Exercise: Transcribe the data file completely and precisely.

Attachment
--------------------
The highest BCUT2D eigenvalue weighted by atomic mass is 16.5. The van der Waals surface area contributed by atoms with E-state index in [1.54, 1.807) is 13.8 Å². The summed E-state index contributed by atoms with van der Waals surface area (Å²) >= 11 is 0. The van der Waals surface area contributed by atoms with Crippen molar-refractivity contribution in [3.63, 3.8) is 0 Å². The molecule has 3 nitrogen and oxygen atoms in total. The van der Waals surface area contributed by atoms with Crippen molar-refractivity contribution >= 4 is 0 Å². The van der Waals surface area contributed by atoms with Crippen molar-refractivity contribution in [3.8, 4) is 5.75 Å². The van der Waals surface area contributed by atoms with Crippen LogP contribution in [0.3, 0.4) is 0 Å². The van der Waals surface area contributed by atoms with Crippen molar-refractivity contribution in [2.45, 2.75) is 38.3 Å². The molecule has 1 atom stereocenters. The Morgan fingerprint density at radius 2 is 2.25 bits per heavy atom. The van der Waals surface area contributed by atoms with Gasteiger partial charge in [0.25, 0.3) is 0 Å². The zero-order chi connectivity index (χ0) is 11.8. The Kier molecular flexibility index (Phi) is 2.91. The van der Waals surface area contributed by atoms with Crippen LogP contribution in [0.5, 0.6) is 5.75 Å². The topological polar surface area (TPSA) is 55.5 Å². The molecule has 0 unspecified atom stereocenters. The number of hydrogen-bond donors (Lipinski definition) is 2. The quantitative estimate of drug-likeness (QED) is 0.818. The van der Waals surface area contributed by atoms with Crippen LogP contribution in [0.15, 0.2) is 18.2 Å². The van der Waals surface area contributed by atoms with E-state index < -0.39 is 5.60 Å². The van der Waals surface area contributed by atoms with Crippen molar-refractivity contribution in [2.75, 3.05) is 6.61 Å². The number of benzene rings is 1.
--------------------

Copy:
The highest BCUT2D eigenvalue weighted by atomic mass is 16.5. The van der Waals surface area contributed by atoms with E-state index in [1.54, 1.807) is 13.8 Å². The summed E-state index contributed by atoms with van der Waals surface area (Å²) >= 11 is 0. The van der Waals surface area contributed by atoms with Crippen molar-refractivity contribution in [3.63, 3.8) is 0 Å². The molecule has 3 nitrogen and oxygen atoms in total. The van der Waals surface area contributed by atoms with Crippen molar-refractivity contribution >= 4 is 0 Å². The van der Waals surface area contributed by atoms with Crippen molar-refractivity contribution in [3.8, 4) is 5.75 Å². The van der Waals surface area contributed by atoms with Crippen LogP contribution in [0.3, 0.4) is 0 Å². The van der Waals surface area contributed by atoms with Crippen molar-refractivity contribution in [2.45, 2.75) is 38.3 Å². The molecule has 1 atom stereocenters. The Morgan fingerprint density at radius 2 is 2.25 bits per heavy atom. The van der Waals surface area contributed by atoms with Gasteiger partial charge in [0.25, 0.3) is 0 Å². The zero-order chi connectivity index (χ0) is 11.8. The Kier molecular flexibility index (Phi) is 2.91. The van der Waals surface area contributed by atoms with Crippen LogP contribution in [0.5, 0.6) is 5.75 Å². The topological polar surface area (TPSA) is 55.5 Å². The molecule has 0 unspecified atom stereocenters. The number of hydrogen-bond donors (Lipinski definition) is 2. The quantitative estimate of drug-likeness (QED) is 0.818. The van der Waals surface area contributed by atoms with Crippen LogP contribution in [0.15, 0.2) is 18.2 Å². The van der Waals surface area contributed by atoms with E-state index < -0.39 is 5.60 Å². The van der Waals surface area contributed by atoms with Crippen molar-refractivity contribution in [2.75, 3.05) is 6.61 Å². The number of benzene rings is 1.